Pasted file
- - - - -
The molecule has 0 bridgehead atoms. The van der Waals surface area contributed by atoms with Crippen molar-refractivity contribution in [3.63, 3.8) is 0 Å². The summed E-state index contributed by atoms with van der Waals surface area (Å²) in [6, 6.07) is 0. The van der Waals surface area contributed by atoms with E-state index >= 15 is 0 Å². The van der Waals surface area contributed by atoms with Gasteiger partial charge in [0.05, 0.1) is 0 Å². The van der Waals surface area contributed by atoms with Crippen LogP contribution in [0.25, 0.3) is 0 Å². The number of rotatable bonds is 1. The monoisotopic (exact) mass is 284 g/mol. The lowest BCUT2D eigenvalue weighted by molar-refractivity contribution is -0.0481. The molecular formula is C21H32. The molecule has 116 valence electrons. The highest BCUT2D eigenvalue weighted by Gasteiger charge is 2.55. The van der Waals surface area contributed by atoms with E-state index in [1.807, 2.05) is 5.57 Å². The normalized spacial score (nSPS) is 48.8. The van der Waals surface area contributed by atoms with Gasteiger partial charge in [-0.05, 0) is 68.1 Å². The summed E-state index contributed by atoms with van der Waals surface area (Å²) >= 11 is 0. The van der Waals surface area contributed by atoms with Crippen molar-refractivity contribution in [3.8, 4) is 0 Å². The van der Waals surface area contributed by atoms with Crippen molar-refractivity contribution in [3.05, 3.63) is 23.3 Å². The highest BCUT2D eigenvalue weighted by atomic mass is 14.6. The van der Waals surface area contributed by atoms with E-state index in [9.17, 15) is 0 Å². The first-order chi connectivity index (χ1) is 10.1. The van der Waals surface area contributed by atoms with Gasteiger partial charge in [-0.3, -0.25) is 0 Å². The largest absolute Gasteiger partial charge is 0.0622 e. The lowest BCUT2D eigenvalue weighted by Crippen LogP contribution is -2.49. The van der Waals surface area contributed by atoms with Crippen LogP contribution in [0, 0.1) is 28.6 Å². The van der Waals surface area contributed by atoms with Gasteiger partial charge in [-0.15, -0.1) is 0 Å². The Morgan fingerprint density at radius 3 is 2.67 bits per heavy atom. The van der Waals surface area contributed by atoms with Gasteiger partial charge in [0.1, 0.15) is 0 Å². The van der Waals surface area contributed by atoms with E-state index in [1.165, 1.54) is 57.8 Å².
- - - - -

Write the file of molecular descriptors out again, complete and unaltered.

The molecule has 0 bridgehead atoms. The van der Waals surface area contributed by atoms with Crippen molar-refractivity contribution in [3.63, 3.8) is 0 Å². The summed E-state index contributed by atoms with van der Waals surface area (Å²) in [6, 6.07) is 0. The van der Waals surface area contributed by atoms with E-state index >= 15 is 0 Å². The van der Waals surface area contributed by atoms with Gasteiger partial charge in [0.05, 0.1) is 0 Å². The van der Waals surface area contributed by atoms with Crippen LogP contribution in [0.25, 0.3) is 0 Å². The number of rotatable bonds is 1. The monoisotopic (exact) mass is 284 g/mol. The lowest BCUT2D eigenvalue weighted by molar-refractivity contribution is -0.0481. The molecular formula is C21H32. The molecule has 116 valence electrons. The highest BCUT2D eigenvalue weighted by Gasteiger charge is 2.55. The van der Waals surface area contributed by atoms with E-state index in [1.807, 2.05) is 5.57 Å². The normalized spacial score (nSPS) is 48.8. The van der Waals surface area contributed by atoms with Gasteiger partial charge in [-0.05, 0) is 68.1 Å². The summed E-state index contributed by atoms with van der Waals surface area (Å²) >= 11 is 0. The van der Waals surface area contributed by atoms with Crippen molar-refractivity contribution in [3.8, 4) is 0 Å². The van der Waals surface area contributed by atoms with Crippen molar-refractivity contribution in [3.05, 3.63) is 23.3 Å². The highest BCUT2D eigenvalue weighted by atomic mass is 14.6. The van der Waals surface area contributed by atoms with E-state index in [9.17, 15) is 0 Å². The first-order chi connectivity index (χ1) is 10.1. The van der Waals surface area contributed by atoms with Gasteiger partial charge in [-0.3, -0.25) is 0 Å². The largest absolute Gasteiger partial charge is 0.0622 e. The lowest BCUT2D eigenvalue weighted by Crippen LogP contribution is -2.49. The van der Waals surface area contributed by atoms with Crippen LogP contribution in [0, 0.1) is 28.6 Å². The van der Waals surface area contributed by atoms with Gasteiger partial charge in [-0.15, -0.1) is 0 Å². The Morgan fingerprint density at radius 3 is 2.67 bits per heavy atom. The van der Waals surface area contributed by atoms with Gasteiger partial charge in [0.1, 0.15) is 0 Å². The van der Waals surface area contributed by atoms with E-state index in [1.165, 1.54) is 57.8 Å².